Occupation layers and fills dating to the Middle Bronze Age, Iron Age, and Hellenistic period were exposed, as well as the remains of a grave of undetermined date.
MB II. A layer of soil containing MB II potsherds overlay the natural sterile soil layer.
Iron II. A thick earth fill (c. 1.5 m) containing potsherds predominantly from the end of Iron II (seventh century BCE) overlay the MB II layer.
Hellenistic period. In some of the squares, a surface of tamped earth, probably a floor, overlain by many Hellenistic (third–second centuries BCE) potsherds, as well as a few glass fragments, stone and metal artifacts and animal bones, was exposed above the Iron II fill layer. No architectural remains or installations could be attributed to this level.
Grave. The remains of at least one pit grave and a few associated human bones were identified in the northern part of the excavation area. The burial was not excavated and there were no additional finds. The top of the grave lay c. 0.9 m above the Hellenistic habitation level, and therefore probably postdates it.
The alluvium covered two habitation levels from MB II, and the remains of an Iron II burial.
MB IIA. Two consecutive habitation levels were identified overlying an alluvium layer that contained a few mixed sherds from the Chalcolithic, Early and Intermediate Bronze and MB II periods. The lower, earlier habitation level was a well-preserved floor of tamped earth and occasional small fieldstones, with two pairs of tabuns and two pits dug into the floor (Fig. 3). At least one of the tabuns exhibited several construction and destruction phases, to which numerous MB IIA potsherds were attributed. The upper level, mostly washed away, was a tamped grayish surface, possibly made of mud-brick material, on which MB IIA pottery was found.
Iron II tomb. On the eastern fringes of the excavation area, a cist tomb made of mud-bricks was unearthed, built into the upper MB II habitation level (Fig. 4). The tomb (c. 0.7 × 2.0 m), built on a northeast–southwest alignment, contained an articulated skeleton that was identified as an adult male about 50 years old. No grave goods were recovered, but a few seventh-century BCE potsherds retrieved in the fill that sealed the tomb date it to Iron IIC.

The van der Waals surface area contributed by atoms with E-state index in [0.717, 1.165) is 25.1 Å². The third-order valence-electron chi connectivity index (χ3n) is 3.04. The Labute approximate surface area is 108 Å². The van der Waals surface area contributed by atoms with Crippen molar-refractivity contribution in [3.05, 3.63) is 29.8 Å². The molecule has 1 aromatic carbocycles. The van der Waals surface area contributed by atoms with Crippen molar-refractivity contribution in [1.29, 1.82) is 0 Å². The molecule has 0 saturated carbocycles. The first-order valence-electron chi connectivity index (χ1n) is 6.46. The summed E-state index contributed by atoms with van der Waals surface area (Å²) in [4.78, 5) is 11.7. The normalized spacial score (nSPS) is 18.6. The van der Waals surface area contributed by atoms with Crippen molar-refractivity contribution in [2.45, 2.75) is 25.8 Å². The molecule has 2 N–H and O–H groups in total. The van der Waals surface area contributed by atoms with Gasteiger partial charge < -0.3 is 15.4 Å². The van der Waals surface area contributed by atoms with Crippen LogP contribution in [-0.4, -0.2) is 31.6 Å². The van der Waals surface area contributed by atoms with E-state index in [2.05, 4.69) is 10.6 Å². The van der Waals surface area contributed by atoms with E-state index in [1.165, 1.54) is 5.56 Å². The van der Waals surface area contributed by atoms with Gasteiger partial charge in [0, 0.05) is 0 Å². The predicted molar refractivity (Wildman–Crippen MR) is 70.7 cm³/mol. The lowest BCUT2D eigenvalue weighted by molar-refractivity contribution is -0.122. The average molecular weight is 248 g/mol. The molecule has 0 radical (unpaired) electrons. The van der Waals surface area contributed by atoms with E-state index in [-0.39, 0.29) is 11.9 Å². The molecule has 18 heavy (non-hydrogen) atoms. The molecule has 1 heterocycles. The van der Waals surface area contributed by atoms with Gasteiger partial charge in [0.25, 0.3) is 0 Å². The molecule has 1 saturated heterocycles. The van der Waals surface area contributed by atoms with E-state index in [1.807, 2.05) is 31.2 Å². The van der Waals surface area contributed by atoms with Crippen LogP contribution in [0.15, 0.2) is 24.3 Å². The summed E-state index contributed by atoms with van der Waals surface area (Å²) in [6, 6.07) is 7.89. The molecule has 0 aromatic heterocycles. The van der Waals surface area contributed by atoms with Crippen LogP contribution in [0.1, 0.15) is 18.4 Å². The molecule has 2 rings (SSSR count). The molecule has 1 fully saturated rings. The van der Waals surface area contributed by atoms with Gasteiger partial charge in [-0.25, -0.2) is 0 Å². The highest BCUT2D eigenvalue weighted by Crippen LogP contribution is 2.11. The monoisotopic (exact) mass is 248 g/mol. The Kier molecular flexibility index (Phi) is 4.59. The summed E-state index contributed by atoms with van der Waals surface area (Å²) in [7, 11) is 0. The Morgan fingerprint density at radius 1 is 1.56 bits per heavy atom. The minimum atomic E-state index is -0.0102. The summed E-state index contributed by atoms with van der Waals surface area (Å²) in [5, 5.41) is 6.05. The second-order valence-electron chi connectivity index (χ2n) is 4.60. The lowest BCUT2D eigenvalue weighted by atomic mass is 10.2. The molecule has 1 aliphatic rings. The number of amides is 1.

MB II.Middle Bronze II habitation levels, comprising several superimposed tamped-earth floors, overlay an ancient alluvium layer that contained a few Chalcolithic or Early Bronze Age and a few MB II pottery sherds. Various installations associated with these floors were identified, including hearths and a large tabun, as well as MB IIA pottery sherds. At some stage, the tabun fell into disuse and it became a sort of cache installation, as shown by the many complete or almost complete MB IIB–C jars and cooking pots that were placed inside it (Fig. 5), as well as by the fact that it was covered over with large stones carefully arranged in an approximate circle (Fig. 6). The vessels retrieved from the tabun may be associated with food storage and preparation, or they may have served some ritual purpose.
The location of the excavation at the foot of Tel Poran, along with the nature of the remains exposed, indicate that the excavated area lay on the fringes of the settlement, which was mainly on the tell. The MB II habitation levels and cooking installations probably reflect repeated use of this area as a temporary camp, beyond the boundaries of the fortified tell. Ceremonial rituals of an unknown nature may also have been conducted there. Following a long period of decline or gap in activity, the area was used again at the end of the Iron Age, among other things for burial, and after another gap, activity was resumed in the Hellenistic period.